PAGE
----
With the exception of the V1 each aircraft had a data card showing what could be done and when in terms of movement, weapons fit, ammunition capacity and damage. A number of variants existed for most types and indeed, later versions of certain types had their own data card so, for example, the Me109 has a card for the E, F and G version and each card usually features some additional variants so the overall pool of aircraft is quite wide (more so when you take into consideration the types available in Dauntless and the Expansion kit).

Dauntless was released after Air Force and featured the Pacific theatre. Naturally there were a number of US types that could also be used in Europe so the rather slim pickings for the Americans found in Air Force received a welcome reinforcement! The game also included expanded rules for attacking naval targets as befitted the theatre. This standalone game included the following aircraft types:


U. S. A.

Buffalo, Wildcat, Hellcat, Corsair, Dauntless, Avenger, Helldiver, Devastator, P38, P39, P40, P61, A20, B25, B26 and B29


Zero, George, Tony, Oscar, Tojo, Frank, Nick, Betty, Val, Kate and Emily

The Expansion Kit

The final part of the series was an expansion set that added to both Air Force and Dauntless as well as including the French, Italian and Russian air forces. The rules booklet added to the series with some detailed rules for determining pilot quality on a national and year by year basis so, for example, the Japanese started the war with very good quality aircrew but by the end were largely ‘green’ with the exception of the very few ‘aces’ left flying. The Luftwaffe followed a similar pattern although not quite as extreme as for Japan.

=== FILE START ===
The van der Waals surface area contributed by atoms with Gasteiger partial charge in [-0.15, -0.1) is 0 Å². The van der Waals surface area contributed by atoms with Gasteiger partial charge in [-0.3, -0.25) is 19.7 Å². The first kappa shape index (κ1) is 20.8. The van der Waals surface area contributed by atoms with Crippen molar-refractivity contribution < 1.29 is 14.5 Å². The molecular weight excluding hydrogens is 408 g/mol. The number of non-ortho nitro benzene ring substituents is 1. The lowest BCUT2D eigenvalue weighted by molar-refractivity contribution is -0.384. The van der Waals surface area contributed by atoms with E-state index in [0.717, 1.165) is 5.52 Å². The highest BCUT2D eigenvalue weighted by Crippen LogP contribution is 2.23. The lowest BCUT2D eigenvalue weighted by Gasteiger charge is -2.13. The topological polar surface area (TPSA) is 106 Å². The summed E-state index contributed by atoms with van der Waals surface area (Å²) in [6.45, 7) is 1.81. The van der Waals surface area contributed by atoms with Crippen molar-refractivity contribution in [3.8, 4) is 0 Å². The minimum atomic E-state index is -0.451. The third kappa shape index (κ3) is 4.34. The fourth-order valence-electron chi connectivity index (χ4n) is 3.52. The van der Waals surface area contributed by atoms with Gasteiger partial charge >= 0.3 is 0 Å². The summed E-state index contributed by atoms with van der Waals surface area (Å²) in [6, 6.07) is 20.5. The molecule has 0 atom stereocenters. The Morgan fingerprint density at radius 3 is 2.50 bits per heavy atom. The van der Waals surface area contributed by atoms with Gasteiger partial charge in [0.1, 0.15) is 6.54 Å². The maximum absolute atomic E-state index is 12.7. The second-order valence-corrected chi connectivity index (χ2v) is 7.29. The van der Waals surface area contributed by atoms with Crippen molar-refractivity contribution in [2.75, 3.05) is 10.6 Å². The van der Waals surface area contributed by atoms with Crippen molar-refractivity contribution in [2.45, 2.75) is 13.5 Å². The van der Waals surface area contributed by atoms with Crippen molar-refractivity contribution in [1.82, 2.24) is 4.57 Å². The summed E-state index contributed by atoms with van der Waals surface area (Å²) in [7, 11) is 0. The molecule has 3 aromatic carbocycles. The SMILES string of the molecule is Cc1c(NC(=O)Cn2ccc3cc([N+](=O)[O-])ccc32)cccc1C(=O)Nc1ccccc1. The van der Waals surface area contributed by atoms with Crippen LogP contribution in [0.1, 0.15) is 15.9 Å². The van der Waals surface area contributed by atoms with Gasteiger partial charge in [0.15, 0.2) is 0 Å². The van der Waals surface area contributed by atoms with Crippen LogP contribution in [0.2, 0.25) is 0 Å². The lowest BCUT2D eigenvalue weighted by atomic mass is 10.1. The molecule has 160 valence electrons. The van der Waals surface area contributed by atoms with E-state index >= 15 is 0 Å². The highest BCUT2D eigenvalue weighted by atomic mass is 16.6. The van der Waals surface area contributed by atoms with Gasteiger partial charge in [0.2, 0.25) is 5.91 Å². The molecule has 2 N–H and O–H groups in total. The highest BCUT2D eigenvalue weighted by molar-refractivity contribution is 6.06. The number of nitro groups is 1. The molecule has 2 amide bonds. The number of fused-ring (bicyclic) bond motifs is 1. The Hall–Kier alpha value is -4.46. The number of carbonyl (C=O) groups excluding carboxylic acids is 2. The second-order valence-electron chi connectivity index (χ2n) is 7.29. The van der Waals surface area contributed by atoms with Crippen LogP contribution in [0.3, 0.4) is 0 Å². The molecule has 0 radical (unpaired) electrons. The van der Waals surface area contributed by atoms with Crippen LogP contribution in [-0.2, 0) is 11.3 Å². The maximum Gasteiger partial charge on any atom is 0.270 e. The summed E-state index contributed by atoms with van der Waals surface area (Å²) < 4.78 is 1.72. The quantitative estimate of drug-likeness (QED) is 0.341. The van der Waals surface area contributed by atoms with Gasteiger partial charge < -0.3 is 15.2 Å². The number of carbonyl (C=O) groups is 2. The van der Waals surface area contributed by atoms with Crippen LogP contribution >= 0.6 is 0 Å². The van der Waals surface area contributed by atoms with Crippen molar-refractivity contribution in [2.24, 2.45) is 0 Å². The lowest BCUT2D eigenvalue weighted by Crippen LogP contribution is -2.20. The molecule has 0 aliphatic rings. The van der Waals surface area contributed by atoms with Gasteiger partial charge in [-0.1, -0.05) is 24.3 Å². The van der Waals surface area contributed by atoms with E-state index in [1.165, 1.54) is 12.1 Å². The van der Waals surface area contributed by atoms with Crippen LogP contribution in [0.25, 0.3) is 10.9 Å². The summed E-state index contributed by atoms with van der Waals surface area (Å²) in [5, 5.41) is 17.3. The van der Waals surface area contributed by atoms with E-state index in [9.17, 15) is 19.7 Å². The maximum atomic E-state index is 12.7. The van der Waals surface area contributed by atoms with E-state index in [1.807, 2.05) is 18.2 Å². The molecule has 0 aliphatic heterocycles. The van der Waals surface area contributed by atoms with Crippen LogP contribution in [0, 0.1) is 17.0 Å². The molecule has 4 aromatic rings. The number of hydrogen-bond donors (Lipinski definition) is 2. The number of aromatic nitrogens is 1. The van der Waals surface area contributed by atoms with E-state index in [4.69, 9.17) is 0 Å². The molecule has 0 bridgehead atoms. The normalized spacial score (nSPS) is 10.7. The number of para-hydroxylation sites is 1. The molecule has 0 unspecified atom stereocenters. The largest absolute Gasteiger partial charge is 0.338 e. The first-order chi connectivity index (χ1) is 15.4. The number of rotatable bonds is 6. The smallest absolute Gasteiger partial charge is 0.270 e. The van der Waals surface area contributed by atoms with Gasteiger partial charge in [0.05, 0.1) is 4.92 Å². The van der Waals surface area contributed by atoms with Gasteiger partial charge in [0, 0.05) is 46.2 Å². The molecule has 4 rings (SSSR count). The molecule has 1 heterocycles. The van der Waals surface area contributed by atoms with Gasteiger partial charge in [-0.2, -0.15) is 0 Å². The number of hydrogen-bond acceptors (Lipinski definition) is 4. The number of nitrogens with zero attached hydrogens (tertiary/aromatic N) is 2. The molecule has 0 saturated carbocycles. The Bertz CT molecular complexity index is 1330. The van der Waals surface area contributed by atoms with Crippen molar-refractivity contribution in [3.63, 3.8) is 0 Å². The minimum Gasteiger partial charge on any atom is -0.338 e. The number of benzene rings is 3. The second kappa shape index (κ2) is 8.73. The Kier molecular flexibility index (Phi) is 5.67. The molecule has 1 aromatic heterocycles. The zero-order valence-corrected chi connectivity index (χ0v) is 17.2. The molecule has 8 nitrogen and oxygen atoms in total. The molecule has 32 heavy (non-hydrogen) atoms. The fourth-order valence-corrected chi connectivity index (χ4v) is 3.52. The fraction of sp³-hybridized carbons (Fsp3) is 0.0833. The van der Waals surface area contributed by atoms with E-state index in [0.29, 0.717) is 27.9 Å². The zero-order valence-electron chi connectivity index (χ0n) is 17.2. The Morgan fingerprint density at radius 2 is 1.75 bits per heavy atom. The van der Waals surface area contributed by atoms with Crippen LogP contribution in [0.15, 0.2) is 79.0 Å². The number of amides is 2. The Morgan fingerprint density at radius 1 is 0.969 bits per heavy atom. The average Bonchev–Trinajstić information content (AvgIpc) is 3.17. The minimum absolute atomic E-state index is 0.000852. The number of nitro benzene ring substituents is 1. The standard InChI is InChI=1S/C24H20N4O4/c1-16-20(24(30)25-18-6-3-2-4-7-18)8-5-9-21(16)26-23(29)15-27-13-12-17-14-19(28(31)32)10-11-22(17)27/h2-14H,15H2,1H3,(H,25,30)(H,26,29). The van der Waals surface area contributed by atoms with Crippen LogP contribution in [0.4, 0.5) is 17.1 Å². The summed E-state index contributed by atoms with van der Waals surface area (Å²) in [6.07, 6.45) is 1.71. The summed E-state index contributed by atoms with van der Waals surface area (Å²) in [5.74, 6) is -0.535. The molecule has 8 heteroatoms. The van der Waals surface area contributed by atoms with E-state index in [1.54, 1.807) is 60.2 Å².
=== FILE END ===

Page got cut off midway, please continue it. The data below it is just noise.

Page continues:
The following aircraft counters were included:

Great Britain

Stirling (spelt Sterling on the data card!), Gladiator, Beaufighter, Beaufort, Sunderland, Swordfish, Blenheim and Typhoon, 


B25, B26, P63, Catalina, A26, P36 and C47


Me410, He219, HS129, FW200, HE177, DO17 and they also have the HS293 guided bomb.


Jill, Dinah, Claude, Sally, Frances, Peggy, Judy and Nell


G50, MC200, MC202, SM79, CR42 andBR20


MS406, D520, BR693, MB152, LEO451 and Potez631


Yak, I16, PE2, Mig3, LAGG3, LA, IL2 and Il4

As with the other games in the series a number of data cards for variants of the counters were provided and indeed, some of these featured aircraft from Air Force and Dauntless. An example of this would be the ME109K and the Spitfire Mark 14. 

S Craig Taylor mentioned in the designers notes of his WW1 game Wings that Air Force, Dauntless and the Expansion Kit were based on a system that was no longer ‘state of the art’ when his Great War aerial game was released in 1981. Wings represented his thoughts on aerial combat as a result of playing experience, further research and thoughts on the subject since the release of the Air Force family. Whether or not he planned to update the Air Force system to the Wings standard is unknown although elements of this system appear in the board game Spitfire that covers the early war period up to 1941.